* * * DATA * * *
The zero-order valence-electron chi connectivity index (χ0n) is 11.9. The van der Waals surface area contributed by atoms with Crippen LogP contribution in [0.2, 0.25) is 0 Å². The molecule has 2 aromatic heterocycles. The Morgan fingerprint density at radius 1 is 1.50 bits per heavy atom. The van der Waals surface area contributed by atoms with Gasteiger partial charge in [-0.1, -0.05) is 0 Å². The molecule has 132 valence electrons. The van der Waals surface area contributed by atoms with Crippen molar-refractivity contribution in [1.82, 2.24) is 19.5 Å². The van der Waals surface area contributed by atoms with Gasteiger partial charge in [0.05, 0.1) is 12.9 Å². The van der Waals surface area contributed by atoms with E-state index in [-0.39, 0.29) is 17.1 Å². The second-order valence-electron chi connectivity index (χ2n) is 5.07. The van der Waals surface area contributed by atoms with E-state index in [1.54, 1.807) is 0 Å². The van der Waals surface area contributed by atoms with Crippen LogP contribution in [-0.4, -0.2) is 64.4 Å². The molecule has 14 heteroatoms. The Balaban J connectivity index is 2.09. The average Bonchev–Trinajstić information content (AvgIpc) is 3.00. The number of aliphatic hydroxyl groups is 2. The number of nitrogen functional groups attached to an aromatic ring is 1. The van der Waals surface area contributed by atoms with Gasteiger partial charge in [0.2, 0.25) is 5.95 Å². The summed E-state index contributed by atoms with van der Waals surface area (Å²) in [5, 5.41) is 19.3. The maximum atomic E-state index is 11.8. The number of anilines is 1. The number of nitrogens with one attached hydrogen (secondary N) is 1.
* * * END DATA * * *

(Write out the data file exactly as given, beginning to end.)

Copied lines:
The zero-order valence-electron chi connectivity index (χ0n) is 11.9. The van der Waals surface area contributed by atoms with Crippen LogP contribution in [0.2, 0.25) is 0 Å². The molecule has 2 aromatic heterocycles. The Morgan fingerprint density at radius 1 is 1.50 bits per heavy atom. The van der Waals surface area contributed by atoms with Gasteiger partial charge in [-0.1, -0.05) is 0 Å². The molecule has 132 valence electrons. The van der Waals surface area contributed by atoms with Crippen molar-refractivity contribution in [1.82, 2.24) is 19.5 Å². The van der Waals surface area contributed by atoms with Gasteiger partial charge in [0.05, 0.1) is 12.9 Å². The van der Waals surface area contributed by atoms with E-state index in [-0.39, 0.29) is 17.1 Å². The second-order valence-electron chi connectivity index (χ2n) is 5.07. The van der Waals surface area contributed by atoms with E-state index in [1.54, 1.807) is 0 Å². The van der Waals surface area contributed by atoms with Crippen LogP contribution in [-0.4, -0.2) is 64.4 Å². The molecule has 14 heteroatoms. The Balaban J connectivity index is 2.09. The average Bonchev–Trinajstić information content (AvgIpc) is 3.00. The number of aliphatic hydroxyl groups is 2. The number of nitrogen functional groups attached to an aromatic ring is 1. The van der Waals surface area contributed by atoms with Gasteiger partial charge in [0.2, 0.25) is 5.95 Å². The summed E-state index contributed by atoms with van der Waals surface area (Å²) in [5, 5.41) is 19.3. The maximum atomic E-state index is 11.8. The number of anilines is 1. The number of nitrogens with one attached hydrogen (secondary N) is 1.